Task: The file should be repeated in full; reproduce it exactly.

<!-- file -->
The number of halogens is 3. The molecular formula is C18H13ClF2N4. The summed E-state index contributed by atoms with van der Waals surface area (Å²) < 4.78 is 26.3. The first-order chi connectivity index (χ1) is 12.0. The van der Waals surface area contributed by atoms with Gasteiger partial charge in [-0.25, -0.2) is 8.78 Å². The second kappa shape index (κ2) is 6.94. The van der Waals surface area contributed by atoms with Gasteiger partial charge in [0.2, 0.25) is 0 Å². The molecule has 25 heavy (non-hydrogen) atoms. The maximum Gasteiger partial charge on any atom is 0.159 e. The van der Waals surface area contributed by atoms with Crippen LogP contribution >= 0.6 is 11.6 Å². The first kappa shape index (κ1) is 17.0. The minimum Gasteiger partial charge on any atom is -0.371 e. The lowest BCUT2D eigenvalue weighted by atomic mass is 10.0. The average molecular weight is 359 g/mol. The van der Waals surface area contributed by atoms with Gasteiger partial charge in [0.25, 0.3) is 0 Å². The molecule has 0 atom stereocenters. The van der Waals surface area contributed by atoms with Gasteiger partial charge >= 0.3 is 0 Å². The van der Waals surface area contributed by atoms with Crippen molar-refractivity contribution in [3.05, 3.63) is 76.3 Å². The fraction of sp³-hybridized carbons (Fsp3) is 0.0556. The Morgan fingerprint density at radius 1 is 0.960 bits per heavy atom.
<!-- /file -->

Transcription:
The number of halogens is 3. The molecular formula is C18H13ClF2N4. The summed E-state index contributed by atoms with van der Waals surface area (Å²) < 4.78 is 26.3. The first-order chi connectivity index (χ1) is 12.0. The van der Waals surface area contributed by atoms with Gasteiger partial charge in [-0.25, -0.2) is 8.78 Å². The second kappa shape index (κ2) is 6.94. The van der Waals surface area contributed by atoms with Gasteiger partial charge in [0.2, 0.25) is 0 Å². The molecule has 25 heavy (non-hydrogen) atoms. The maximum Gasteiger partial charge on any atom is 0.159 e. The van der Waals surface area contributed by atoms with Crippen LogP contribution >= 0.6 is 11.6 Å². The first kappa shape index (κ1) is 17.0. The minimum Gasteiger partial charge on any atom is -0.371 e. The lowest BCUT2D eigenvalue weighted by atomic mass is 10.0. The average molecular weight is 359 g/mol. The van der Waals surface area contributed by atoms with Gasteiger partial charge in [0.25, 0.3) is 0 Å². The molecule has 0 atom stereocenters. The van der Waals surface area contributed by atoms with Gasteiger partial charge >= 0.3 is 0 Å². The van der Waals surface area contributed by atoms with Crippen molar-refractivity contribution in [3.05, 3.63) is 76.3 Å². The fraction of sp³-hybridized carbons (Fsp3) is 0.0556. The Morgan fingerprint density at radius 1 is 0.960 bits per heavy atom.